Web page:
How to host a wine tasting party?
One very wise man (William Shakespeare) once wrote: “...good wine, good company, good welcome, can make good people.” Enjoying wine with friends is one of our favorite things to do. But rather than to go a fancy restaurant to sip and sample, we prefer tastings in the comfort of our own home, where refills and snacks are within arm’s reach. And as these wine tasting party ideas prove, you don’t have to be a sommelier to pull it off.
1.Plan a tasting menu with a theme
The world of wine is so vast that narrowing down your search makes the selection process less daunting. Start with your current season in mind (lighter wines are better for summer, heavier varieties in winter), then consider buying five or six varieties based on their country or region of origin. Just be sure to stock up on at two of each selection—one for tasting, one for drinking later. Other menu ideas: Ask guests to bring a bottle of their all-time favorite or do a blind tasting (hide different-priced bottles in brown paper bags to guess prices and varieties). Just aim for wines with a mix of flavors and vintages so that there’s something for everyone, and serve them from lightest to darkest.
2.Stock up on glasses and bar accessories
There’s a reason that both white and red wine glasses exist. Big, bold reds need larger glasses so that their aromas and flavors have room to emerge. Shop for stemware you don’t already have, as well as accessories to help you serve. You’ll want a reliable opener, stoppers to save what you don’t drink, and a bucket for dumping. Use a set of wine glass writers or charms to help guests keep track of their glass, and consider picking up an aerator if you’re serving red wine.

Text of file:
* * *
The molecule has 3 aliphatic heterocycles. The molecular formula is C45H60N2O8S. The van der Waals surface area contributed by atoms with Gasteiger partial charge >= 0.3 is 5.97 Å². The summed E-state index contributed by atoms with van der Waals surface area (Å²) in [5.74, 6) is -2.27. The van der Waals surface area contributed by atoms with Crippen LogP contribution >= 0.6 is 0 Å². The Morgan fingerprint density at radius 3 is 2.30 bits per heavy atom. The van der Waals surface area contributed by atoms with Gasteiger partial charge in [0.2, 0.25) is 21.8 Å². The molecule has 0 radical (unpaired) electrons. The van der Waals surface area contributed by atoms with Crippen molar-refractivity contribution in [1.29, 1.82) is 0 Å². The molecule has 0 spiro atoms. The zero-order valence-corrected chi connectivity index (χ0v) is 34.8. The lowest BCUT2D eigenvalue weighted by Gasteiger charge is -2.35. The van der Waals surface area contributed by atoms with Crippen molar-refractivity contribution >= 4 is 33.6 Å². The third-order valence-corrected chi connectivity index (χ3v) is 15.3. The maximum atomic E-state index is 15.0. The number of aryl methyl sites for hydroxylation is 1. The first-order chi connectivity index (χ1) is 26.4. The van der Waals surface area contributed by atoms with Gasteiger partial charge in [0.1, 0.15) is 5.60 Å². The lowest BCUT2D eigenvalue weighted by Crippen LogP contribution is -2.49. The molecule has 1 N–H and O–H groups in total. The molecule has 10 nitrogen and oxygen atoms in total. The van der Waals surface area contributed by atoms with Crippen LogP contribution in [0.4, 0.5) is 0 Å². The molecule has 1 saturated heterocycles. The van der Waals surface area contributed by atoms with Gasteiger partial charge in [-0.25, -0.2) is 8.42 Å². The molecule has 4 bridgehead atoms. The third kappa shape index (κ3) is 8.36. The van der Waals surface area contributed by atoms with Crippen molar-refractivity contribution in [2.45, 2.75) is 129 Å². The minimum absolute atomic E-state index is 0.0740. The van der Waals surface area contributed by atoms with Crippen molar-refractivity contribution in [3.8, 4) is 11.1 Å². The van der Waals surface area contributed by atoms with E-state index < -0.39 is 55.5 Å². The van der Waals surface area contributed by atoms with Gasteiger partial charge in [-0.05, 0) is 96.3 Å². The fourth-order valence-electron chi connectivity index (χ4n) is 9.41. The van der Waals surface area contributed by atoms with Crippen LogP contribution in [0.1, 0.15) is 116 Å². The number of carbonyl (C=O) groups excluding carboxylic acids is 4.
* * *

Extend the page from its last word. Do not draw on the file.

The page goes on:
3.Make a playlist to set the mood
Your wine tasting party vibe will offer a starting point. For instance, a white/rosé summer soiree calls for upbeat jams, while brisk fall days feel better matched with Pinot Noir and more soulful tunes. And if you’ve selected varieties from a certain area like Spain, add Spanish songs to the mix.
4.Serve tasty snacks that are easy to eat
With your wine menu in mind, shop for small bites that guests can graze on all night. If you feel up to the task, research wine and cheese pairings and plan a menu around that. White wines with acidity go well with seafood and sweets, while big, bold reds pair well with savory food. Or there’s always the no-fail option: a serving platter filled with cured meats, olives and cheese, plus simple crackers or bread to cleanse the palette. Don’t forget a pitcher of water and separate water glasses.
Give people a way to write down their favorites
When a wine has notes of cinnamon and leather and nice “legs,” some guests may want to remember it for later. Pick up tasting notepads at a gift shop or just set out a pens and paper so they can scribble while they sip.